Sound familiar?

For most of my life I’ve always held back. I’ve always been very measured, even-tempered, mild-mannered, quiet, and lived in my head. I guess that’s why I’m a writer. You know the phrase “still waters run deep”? That sums me up.

Despite my outward, reserved demeanor, my mind is always moving—racing, even–as I think about the life that I want.

As I mentioned before, I have an issue sharing my truth. While I think everyone should keep a bit of their business to themselves, my “truth” (read: most everything about my life) typically stays with me. I don’t talk about it, I don’t share it, I don’t allow people to give me their opinion on it. Nada. Why? I don’t want to hear people’s judgments, pity, and most of the time, their point of view. It sounds harsh, but underneath it all, I like to project an air of calmness, of togetherness, and front like I have it all under control. I like to appear perfect.

But perfection is incredibly oppressive (peace to Anne Lamott), and the more you strive to be perfect the more trapped you’ll be by the illusion you’ve created for yourself. I learned the hard way, but slowly (veeeerrry slowly) I’m letting go.

Last night, I watched Oprah and Bishop T.D. Jakes talk about living with purpose, and one of the things Oprah said that resonated with me was, “Even if you’re in the middle of disaster, you can use that disaster for direction.”

That really struck me because I’ve had my fair share of disasters. Getting fired from my first “real” job; finding out I was pregnant while unemployed and in an unstable relationship; raising my kid alone…all very big disasters. But instead of being crushed by them, I was able to respond to each of them in a way that didn’t break me, but rather made me stronger and more resilient.

What I’ve learned throughout the years is that how we respond to life’s disasters is vital because it sets up our next big thing.

Typically people respond to a crisis in a few ways:

1) Go into paralysis & become completely stuck.
2) Go into problem solving mode & look for a solution.
3) Choose not to deal with it and move onto something else entirely.
4) Distract themselves with vices (drinking, sex, gambling, food, escapism, etc.).

Personally, I’ve done them all (no sex, though…sadly lol). But while I may have wallowed in feeling stuck or decided not even to deal with a crisis, at the end of the day, I have been forced to deal with things head one. While I’m not superwoman and haven’t conquered EVERY challenge (I’m still working on a few), there is something very powerful about finding solutions and knowing you can change things.

How we deal with life’s adversities can either be our undoing or our catalyst to something greater.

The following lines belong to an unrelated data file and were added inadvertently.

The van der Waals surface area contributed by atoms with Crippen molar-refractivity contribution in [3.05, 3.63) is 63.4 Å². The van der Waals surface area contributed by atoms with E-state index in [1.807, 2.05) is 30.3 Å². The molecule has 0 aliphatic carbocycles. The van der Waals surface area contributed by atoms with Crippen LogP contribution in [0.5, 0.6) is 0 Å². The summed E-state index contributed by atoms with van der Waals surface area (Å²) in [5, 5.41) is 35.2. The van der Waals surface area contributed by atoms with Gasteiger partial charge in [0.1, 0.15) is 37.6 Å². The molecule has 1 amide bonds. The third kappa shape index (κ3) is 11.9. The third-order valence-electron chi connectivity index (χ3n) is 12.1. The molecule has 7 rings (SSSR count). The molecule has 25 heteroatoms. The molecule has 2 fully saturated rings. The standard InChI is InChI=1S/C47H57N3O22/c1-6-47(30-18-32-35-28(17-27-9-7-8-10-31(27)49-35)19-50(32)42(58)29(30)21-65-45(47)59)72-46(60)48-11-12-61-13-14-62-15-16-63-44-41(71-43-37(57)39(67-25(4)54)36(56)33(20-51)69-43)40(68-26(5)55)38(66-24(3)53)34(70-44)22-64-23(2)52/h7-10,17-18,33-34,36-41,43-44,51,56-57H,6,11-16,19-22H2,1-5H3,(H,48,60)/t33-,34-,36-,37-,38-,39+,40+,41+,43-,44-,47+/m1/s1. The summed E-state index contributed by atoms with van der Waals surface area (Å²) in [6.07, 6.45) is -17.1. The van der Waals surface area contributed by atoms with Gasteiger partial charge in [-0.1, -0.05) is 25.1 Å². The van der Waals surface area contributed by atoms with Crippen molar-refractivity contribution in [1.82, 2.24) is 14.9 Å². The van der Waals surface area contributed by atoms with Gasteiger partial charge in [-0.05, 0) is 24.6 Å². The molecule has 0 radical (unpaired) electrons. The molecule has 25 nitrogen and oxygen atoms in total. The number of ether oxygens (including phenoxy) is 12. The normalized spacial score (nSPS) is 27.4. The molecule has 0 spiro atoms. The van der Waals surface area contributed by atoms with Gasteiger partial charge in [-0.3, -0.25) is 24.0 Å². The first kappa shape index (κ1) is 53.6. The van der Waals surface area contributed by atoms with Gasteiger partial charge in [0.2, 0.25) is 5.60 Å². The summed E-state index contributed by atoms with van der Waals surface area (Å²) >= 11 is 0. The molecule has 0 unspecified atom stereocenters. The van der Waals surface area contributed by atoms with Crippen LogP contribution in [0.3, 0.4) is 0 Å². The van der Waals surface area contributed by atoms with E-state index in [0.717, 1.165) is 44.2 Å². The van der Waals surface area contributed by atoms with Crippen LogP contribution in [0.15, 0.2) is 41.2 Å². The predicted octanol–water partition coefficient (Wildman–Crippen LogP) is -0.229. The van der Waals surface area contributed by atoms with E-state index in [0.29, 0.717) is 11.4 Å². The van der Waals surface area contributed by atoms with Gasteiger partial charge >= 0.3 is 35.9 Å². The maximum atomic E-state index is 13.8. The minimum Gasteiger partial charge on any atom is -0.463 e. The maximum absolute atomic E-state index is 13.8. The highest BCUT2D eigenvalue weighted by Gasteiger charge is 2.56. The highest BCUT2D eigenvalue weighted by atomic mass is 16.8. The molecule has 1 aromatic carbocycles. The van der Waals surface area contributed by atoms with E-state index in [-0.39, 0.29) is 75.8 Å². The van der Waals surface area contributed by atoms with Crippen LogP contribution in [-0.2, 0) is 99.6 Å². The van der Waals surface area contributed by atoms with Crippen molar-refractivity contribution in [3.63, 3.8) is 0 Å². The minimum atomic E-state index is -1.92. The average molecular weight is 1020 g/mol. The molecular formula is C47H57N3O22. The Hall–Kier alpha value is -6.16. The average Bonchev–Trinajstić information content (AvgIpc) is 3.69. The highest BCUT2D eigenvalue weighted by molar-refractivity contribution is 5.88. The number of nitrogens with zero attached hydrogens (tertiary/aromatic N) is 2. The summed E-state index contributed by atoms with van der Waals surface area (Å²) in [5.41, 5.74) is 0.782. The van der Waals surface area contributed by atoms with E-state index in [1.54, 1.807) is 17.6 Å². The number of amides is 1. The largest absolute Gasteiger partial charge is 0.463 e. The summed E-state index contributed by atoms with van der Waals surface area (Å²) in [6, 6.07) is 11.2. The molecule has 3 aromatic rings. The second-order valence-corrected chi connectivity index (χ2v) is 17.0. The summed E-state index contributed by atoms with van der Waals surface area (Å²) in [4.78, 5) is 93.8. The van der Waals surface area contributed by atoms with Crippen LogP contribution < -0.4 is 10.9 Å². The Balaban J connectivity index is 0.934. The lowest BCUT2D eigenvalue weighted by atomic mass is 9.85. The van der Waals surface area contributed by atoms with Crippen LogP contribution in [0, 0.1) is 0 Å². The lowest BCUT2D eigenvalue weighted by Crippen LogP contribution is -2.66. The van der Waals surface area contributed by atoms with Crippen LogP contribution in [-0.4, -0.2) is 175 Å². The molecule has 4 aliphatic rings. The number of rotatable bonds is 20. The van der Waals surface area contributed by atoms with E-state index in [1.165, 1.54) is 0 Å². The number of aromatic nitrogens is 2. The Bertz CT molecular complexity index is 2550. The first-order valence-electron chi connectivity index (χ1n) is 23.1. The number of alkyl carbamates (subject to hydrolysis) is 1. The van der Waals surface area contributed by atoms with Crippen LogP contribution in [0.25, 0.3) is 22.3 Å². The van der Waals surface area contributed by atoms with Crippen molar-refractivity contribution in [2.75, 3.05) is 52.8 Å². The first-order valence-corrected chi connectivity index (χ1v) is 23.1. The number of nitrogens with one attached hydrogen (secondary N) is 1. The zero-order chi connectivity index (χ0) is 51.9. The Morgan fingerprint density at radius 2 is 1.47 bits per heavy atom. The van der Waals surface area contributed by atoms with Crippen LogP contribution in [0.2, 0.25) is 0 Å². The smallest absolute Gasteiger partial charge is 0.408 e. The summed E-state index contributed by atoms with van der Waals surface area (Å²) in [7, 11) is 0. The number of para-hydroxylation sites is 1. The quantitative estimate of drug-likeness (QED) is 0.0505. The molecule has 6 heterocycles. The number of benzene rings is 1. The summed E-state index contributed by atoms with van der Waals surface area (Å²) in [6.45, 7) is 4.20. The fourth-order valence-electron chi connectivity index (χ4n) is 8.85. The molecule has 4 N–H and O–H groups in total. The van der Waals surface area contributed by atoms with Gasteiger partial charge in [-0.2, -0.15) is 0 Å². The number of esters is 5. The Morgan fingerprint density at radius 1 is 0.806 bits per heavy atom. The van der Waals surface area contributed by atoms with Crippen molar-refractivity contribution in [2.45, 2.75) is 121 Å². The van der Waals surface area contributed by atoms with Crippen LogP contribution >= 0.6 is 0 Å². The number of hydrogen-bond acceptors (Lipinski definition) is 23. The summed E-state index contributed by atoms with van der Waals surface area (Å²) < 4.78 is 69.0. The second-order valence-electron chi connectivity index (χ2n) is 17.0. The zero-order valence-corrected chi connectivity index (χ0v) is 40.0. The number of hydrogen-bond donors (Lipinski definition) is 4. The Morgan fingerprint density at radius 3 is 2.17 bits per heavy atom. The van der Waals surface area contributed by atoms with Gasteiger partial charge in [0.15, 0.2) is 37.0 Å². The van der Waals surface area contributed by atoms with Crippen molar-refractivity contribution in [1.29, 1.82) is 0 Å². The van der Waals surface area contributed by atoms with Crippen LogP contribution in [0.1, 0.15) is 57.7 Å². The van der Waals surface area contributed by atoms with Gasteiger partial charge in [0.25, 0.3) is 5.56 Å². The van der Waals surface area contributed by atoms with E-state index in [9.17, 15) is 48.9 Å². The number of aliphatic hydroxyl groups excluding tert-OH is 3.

Which do you choose?

Yes, the Truth Can Be Scary

getting to work...

They say the truth can set you free, but I think it can also set your house on fire if you let it go unattended.

I’ll let you in on a secret. I have an issue with the truth.

While I’m not a liar, per se, I just don’t like to divulge certain information about myself willingly. While this seems counter-intuitive for someone who lives her life (very openly) in the digital space, there are certain things I no longer talk about because–frankly–it’s none of your business.

But in writing this book (oh, I didn’t tell you I am writing one?), I’ve come face-to-face with the truth, and I’m wondering just how much of it I want to tell.

Back in 2010 I saw a therapist. He told me I was brave, and back then I believed him. I set about creating goals, working toward my dream of becoming a full-time writer, and freeing myself from the overwhelming feeling of being stuck. Despite the progress I made I still have an issue with disclosing certain things about myself that I’m afraid to share for fear of other’s jugement (no, I’m not as tough as I look). Let me be clear, though. Strangers? I don’t care about sharing with them. My peoples, though? Scared to death.

I shouldn’t be, though. They’ve always held me down, but somewhere there is always this voice inside that tells me to hold back a little and not say too much or else they’ll give me THE side-eye of all side-eyes and begin questioning what the hell I was thinking.

That’s all too much. And I don’t want to think about it.

But in writing this book….I’ve come to the realization that the truth will come out, and however it shatters this facade I’ve created is just how it goes down.

Last night I began writing #TheBook.

I took a cue from Anne Lamott and just began getting it all down. You see, I know what my idea is and where I want to start, but making it sound just so can be paralyzing. So I just began culling my memories and writing.

And then this happened:

The night I brought him home from the hospital he cried and cried for hours until his little tawny face turned bright red. I didn’t know what was wrong. He wasn’t wet or hungry or sleepy–although he should have knocked himself out from all that crying. I know he wore me out.

That night his dad called from Men’s Central—he was still being held in L.A. then—and Little O cried his heart out while his father asked if he was hungry or hurt and why I couldn’t get him to stop.

No. My answer that night was no. He’s fine, but I have no idea what his problem is. Maybe he’s crazy like you, I offered.